Bourke tried to explain the way people were thinking in that period and how it was that a man from the Irish peasantry, who was granted the right to be independent, could also kill his wife. The murder was very beautifully described by Bourke as a part of a terrible triangle that took part during that time, along with the scandal involving Oscar Wilde and John Morley’s Land Bill. This suggested a strong social and political contribution to the book, as it demonstrates the way people perceived what they saw around them at that time. Probably the biggest problem of the 19th century Ireland was the fact that the peasants were given the right to independence, which led them to create many social discrepancies, such as this particular one. Their illiteracy and the fact that they believed in witches and fairies are proof enough to explain the murder of Bridget Cleary.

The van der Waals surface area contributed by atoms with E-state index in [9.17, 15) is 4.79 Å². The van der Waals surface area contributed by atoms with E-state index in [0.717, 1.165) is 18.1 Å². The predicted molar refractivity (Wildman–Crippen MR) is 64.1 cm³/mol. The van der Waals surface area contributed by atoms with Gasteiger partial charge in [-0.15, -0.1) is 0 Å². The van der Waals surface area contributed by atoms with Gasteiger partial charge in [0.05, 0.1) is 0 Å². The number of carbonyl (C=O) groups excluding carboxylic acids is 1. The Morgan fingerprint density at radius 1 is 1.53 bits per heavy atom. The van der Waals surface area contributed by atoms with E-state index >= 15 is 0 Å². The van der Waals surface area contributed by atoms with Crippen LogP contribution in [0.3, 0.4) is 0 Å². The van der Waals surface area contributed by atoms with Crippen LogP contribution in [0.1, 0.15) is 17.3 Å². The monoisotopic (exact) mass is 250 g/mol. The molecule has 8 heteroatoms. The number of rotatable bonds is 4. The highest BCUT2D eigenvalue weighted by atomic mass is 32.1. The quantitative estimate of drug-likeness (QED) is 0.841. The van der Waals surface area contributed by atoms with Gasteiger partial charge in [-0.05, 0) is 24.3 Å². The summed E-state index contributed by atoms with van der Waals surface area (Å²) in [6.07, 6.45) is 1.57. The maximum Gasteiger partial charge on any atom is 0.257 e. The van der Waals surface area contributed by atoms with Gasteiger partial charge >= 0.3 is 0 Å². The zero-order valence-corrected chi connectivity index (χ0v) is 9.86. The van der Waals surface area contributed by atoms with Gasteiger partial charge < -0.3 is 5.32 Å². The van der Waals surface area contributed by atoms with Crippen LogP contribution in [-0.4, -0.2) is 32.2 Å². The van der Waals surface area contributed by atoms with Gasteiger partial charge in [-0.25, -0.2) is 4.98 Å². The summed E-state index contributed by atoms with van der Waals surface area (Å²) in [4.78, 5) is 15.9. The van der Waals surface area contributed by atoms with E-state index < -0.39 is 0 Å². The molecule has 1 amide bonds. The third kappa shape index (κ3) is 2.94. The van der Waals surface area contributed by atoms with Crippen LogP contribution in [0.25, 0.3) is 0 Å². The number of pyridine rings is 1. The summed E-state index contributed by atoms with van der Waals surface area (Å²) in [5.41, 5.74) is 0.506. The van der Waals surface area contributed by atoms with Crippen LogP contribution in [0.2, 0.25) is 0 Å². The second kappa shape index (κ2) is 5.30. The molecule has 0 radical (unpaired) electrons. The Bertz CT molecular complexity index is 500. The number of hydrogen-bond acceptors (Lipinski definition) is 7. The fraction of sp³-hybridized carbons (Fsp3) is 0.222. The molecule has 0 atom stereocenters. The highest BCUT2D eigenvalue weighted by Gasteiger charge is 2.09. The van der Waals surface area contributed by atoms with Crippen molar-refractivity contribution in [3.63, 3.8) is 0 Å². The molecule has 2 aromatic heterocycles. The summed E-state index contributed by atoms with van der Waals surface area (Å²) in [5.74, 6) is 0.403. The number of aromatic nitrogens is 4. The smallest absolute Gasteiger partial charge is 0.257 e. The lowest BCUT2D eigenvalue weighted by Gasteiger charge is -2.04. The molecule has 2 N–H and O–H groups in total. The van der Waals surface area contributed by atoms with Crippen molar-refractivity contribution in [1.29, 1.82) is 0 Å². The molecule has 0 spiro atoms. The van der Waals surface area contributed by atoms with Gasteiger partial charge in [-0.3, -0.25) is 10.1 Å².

Apart from the fact that the peasants were one who socially spread the idea of supernatural forces coexisting with them, the press was also to blame for the manner in which this murder was handled.  Troy Newspapers utilized the case of Bridget Cleary’s murder in their own advantage so that they could gain the support of the Union. They believed that with their support they could destroy Home Rule: this belief showed just how corrupt the political atmosphere was at the time. Newspapers, such as Daily Express, provoked the people stating the following:

It is alleged that the fairies, who held high revel on moonlight nights on a wrath quite close to the new cottage, were displeased with the tenant, and so annoyed him by unearthly cries and noises at night that he fled from the locality. (Bourke, 56)